Wine sommelier Lindsay Groves on why wine tops her favourites list
“I am particularly fond of champagne,but who isn’t?” says wine sommelier Lindsay Groves. For the last one week,Groves conducted wine,cheese and meat tastings as well as internal workshops at the Westin,Koregaon Park. Her passion and enthusiasm for wine sparkled as she introduced hotel guests to her expertise.
Her relationship with wines began when she was a French Immersion student in high school in Canada. “I participated in French exchange programmes and was exposed to European culture as a teenager. I went to University for a year (studying Political Science and Philosophy) before making the decision to leave and apply for the Wine & Viticulture program at Niagara College. This new program,located in the midst of the major wine growing region in Canada,was my official introduction into the wine industry,” she says. Her passion for wine only grew. “Because wine is a part of a larger philosophy,” she says,adding,”Wine is a way of travelling,giving us the opportunity to experience a particular place and time that has been captured in a bottle.”
Starting with production and then shifting to hospitality,Groves has worked in different sectors of the wine industry. “I worked at stand-alone restaurants in Canada. Via Allegro in Toronto was the most memorable. It is a Wine Spectator Grand Award-winning Italian restaurant with a wine list of over 8,000 labels. I later worked briefly with a small wine importer,conducting tastings and developing support materials,” reveals Groves,who also won the Sommelier of The Year Award for her work. She then started her own consulting business and even focussed on writing on wine,food and travel for different publications.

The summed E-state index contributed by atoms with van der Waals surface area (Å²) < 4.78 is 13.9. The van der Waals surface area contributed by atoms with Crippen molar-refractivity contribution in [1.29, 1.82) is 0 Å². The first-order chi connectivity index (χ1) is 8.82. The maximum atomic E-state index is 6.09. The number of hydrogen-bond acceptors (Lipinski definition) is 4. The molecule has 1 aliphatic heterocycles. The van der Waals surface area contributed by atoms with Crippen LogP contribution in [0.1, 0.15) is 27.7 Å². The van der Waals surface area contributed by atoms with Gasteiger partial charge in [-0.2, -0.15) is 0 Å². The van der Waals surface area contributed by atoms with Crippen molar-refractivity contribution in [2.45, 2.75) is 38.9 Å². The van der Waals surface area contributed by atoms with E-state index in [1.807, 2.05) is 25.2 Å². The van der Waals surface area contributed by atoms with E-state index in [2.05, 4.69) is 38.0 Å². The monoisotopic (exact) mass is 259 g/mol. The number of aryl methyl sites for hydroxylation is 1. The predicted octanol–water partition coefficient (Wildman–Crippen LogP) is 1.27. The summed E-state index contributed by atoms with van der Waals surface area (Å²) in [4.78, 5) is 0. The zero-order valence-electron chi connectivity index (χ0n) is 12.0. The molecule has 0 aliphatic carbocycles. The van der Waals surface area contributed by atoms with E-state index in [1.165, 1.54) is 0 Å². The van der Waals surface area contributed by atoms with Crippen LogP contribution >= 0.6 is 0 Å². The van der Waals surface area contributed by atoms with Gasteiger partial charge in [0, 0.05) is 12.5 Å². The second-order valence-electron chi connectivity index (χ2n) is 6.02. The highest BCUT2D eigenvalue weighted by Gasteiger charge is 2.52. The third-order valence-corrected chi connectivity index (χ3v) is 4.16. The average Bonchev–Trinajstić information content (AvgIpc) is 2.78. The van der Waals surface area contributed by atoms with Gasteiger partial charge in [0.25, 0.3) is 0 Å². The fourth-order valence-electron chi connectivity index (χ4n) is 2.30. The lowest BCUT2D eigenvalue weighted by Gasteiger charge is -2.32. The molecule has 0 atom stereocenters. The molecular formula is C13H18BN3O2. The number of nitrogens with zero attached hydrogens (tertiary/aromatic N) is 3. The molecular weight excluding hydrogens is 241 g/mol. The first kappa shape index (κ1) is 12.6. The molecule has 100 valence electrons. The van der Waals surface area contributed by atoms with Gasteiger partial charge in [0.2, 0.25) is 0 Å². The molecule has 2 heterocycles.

Wine events are rarely complete without wine pairings. But it ultimately is all about an individual’s preference. “One of the simplest ways is to pair food and wine from the same locality,as often the two have evolved naturally to complement one another. When there is no local wine tradition,the pairing requires a bit more creativity,” she explains. Groves praises the Indian wineries that have crafted solid wines keeping in mind local food and flavours. “I feel that the majority of wine consumers here are at the point where they know to some extent what they enjoy,but have not branched out to experiment with more diverse styles of wine,” she adds.
Over the years,the world wine market has seen many changes. One is the growing popularity of New World Wines. “Wines from Australia and California are now very popular because they are readily available and are often more reasonably priced. New World wines also tend to be more concentrated,fruit-driven and approachable in style,” she observes.
Technically sound and squeaky clean wines can sometimes be boring,she admits. “I really enjoy more idiosyncratic wines,that have their own distinctive character. Like people,it’s often the slight imperfections that make them lovable,” she says.